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  Son Cast Out The Devil Child!
Year: 2021
Director: Ivan Kavanagh
Stars: Andi Matichak, Emile Hirsch, Luke David Blumm, Cranston Johnson, Blaine Maye, J. Robert Spencer, Rocco Sisto, Kristine Nielsen, Erin Bradley Dangar, Adam Stephenson, David Kallaway, Ethan McDowell, Wanetah Walmsley, Garret Kruithof, Craig Leydecker
Genre: HorrorBuy from Amazon
Rating:  7 (from 1 vote)
Review: A few years ago, Laura (Andi Matichak) was pregnant and fleeing for her very life as she found herself trying to evade the sinister cult that had impregnated her - she wanted to save the baby, as she feared a sacrifice was in the offing, but as it transpired she gave birth in her car, by the roadside, having evaded two cult members who had been tracking her. Now, the baby is David (Luke David Blumm), and he attends school like any normal kid, unaware of his origins. But one evening, after putting him to bed, Laura is moved to check on the boy, believing him to have suffered a nightmare. Yet when she enters his room, a group of strangers stare right back at her...

If you were to look back on the years of Donald Trump's Presidency, and its aftermath, you could trace what people were afraid of by the horror movies that emerged around that time. Horror was a very efficient gauge of what was preoccupying any one population or society, and if there were two examples you could read a lot into, it was the re-emergence of the Satanic cult movie, and the "patient turns monstrous" movie. In the case of Irish director Ivan Kavanagh's Son, you had both strands interwoven into the same plotline as David is sought after by a cult, but falls victim to a mystery ailment that has an unexpected effect on him and spurs him on to strange behaviour.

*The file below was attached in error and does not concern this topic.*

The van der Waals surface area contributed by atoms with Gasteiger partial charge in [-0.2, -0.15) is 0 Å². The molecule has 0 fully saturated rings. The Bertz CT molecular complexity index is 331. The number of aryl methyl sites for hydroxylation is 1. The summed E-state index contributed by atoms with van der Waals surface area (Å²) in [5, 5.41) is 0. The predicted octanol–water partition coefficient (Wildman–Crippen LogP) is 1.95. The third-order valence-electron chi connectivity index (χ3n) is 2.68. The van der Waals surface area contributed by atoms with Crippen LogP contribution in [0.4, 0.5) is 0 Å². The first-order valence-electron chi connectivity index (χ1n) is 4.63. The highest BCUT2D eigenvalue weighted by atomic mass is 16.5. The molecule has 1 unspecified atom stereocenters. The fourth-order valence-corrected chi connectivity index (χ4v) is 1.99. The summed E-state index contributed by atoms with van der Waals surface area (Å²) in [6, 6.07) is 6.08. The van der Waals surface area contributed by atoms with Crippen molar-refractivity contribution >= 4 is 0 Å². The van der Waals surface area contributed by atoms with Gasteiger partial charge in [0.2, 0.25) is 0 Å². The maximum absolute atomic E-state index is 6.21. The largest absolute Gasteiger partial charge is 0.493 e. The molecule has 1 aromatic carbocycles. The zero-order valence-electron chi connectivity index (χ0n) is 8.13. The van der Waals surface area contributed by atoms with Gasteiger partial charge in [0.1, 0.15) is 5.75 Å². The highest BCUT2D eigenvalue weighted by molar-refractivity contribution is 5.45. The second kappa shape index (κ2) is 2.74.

What to read into these subgenres? With the growing prevalence of conspiracy theorists, people who could be your friends or family who were precisely the types preyed on by online communities who made much of a paranoid worldview, it was perhaps little shock that chillers would present outwardly normal but inwardly corrupted drones as villains, doing the bidding of wider forces they barely understood and blamed others for the evils of the globe. These were neatly summed up in the movie's concept of Satanists, those Church of Satan jokers who made pranks of their beliefs not having caught on in fiction really any more than they had in reality, despite their best efforts.

Blame the religious right for that, but the other strain, the monstrous patients, had something to say as well, deriving from the terror that you may have someone dependent on you who will never release that grip of neediness. You could see that as evidence of the ageing population who were looking more and more to the young to look after them, but that did not quite fit in here where Laura is endeavouring to improve her sick son's lot, so we should seek a psychological theme which again tied in with the disquiet of witnessing a loved one twisted by outside forces that corrupted their innocence and transformed them reactionary, potentially violent and cold-hearted. Yes, David still loves and trusts his mother, but everyone else better watch out.

The other player here was Emile Hirsch as Paul, a detective who befriends Laura when he is called to her house after she believes she has had a break-in. He is sympathetic to the point of a lack of professionalism where he provides more than a shoulder to cry on, he wants a tongue sandwich as well, though he is brought back down to earth when the child has one of his mystery seizures. However, it is he who brings the musings over delusions into sharper relief: Laura was supposedly a survivor of a Devil-worshipping paedophile ring, but then again this may be a product of her deranged imagination that is coming back to haunt her. Though of course, if it is, how do we explain her son's strange condition? Could it be the delusion is affecting more than one character? Whose point of view are we seeing this from, anyway? Is there a madness spreading outward from Laura's damaged mind, or are the dark forces genuine? Even at the close, this is not as clear as it seems (and frankly, the dialogue could be clearer too), but this was a well-put together assembly of its era's current paranoias. Music by Aza Hand.

[SON - Premieres 8 July 2021 **A Shudder Original Film.]
Reviewer: Graeme Clark

 

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